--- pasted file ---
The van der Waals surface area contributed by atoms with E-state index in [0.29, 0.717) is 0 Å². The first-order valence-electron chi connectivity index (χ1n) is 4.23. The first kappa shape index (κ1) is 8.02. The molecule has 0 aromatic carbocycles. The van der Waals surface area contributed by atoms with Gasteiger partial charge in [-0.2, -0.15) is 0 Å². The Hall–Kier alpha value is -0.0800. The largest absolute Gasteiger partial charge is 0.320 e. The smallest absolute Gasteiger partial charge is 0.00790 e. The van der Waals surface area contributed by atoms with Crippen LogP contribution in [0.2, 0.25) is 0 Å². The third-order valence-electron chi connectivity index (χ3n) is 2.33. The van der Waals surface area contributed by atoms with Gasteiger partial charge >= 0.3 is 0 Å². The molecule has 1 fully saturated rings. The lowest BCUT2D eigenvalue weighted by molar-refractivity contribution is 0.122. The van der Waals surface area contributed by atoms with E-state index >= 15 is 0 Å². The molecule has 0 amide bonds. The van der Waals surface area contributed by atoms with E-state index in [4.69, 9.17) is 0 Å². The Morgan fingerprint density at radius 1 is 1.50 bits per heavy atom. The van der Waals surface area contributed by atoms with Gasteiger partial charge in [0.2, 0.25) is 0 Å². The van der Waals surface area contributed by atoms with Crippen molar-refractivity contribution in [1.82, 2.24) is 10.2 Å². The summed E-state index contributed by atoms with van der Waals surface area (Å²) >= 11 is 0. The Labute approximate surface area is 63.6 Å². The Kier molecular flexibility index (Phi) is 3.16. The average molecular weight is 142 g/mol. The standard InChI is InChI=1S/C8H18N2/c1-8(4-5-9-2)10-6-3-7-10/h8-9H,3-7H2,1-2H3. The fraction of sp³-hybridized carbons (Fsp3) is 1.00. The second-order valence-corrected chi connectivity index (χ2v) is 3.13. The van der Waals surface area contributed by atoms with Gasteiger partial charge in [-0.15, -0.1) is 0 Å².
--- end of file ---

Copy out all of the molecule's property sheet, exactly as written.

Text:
The van der Waals surface area contributed by atoms with E-state index in [0.29, 0.717) is 0 Å². The first-order valence-electron chi connectivity index (χ1n) is 4.23. The first kappa shape index (κ1) is 8.02. The molecule has 0 aromatic carbocycles. The van der Waals surface area contributed by atoms with Gasteiger partial charge in [-0.2, -0.15) is 0 Å². The Hall–Kier alpha value is -0.0800. The largest absolute Gasteiger partial charge is 0.320 e. The smallest absolute Gasteiger partial charge is 0.00790 e. The van der Waals surface area contributed by atoms with Crippen LogP contribution in [0.2, 0.25) is 0 Å². The third-order valence-electron chi connectivity index (χ3n) is 2.33. The van der Waals surface area contributed by atoms with Gasteiger partial charge >= 0.3 is 0 Å². The molecule has 1 fully saturated rings. The lowest BCUT2D eigenvalue weighted by molar-refractivity contribution is 0.122. The van der Waals surface area contributed by atoms with E-state index >= 15 is 0 Å². The molecule has 0 amide bonds. The van der Waals surface area contributed by atoms with E-state index in [4.69, 9.17) is 0 Å². The Morgan fingerprint density at radius 1 is 1.50 bits per heavy atom. The van der Waals surface area contributed by atoms with Gasteiger partial charge in [0.2, 0.25) is 0 Å². The van der Waals surface area contributed by atoms with Crippen molar-refractivity contribution in [1.82, 2.24) is 10.2 Å². The summed E-state index contributed by atoms with van der Waals surface area (Å²) >= 11 is 0. The Labute approximate surface area is 63.6 Å². The Kier molecular flexibility index (Phi) is 3.16. The average molecular weight is 142 g/mol. The standard InChI is InChI=1S/C8H18N2/c1-8(4-5-9-2)10-6-3-7-10/h8-9H,3-7H2,1-2H3. The fraction of sp³-hybridized carbons (Fsp3) is 1.00. The second-order valence-corrected chi connectivity index (χ2v) is 3.13. The van der Waals surface area contributed by atoms with Gasteiger partial charge in [-0.15, -0.1) is 0 Å².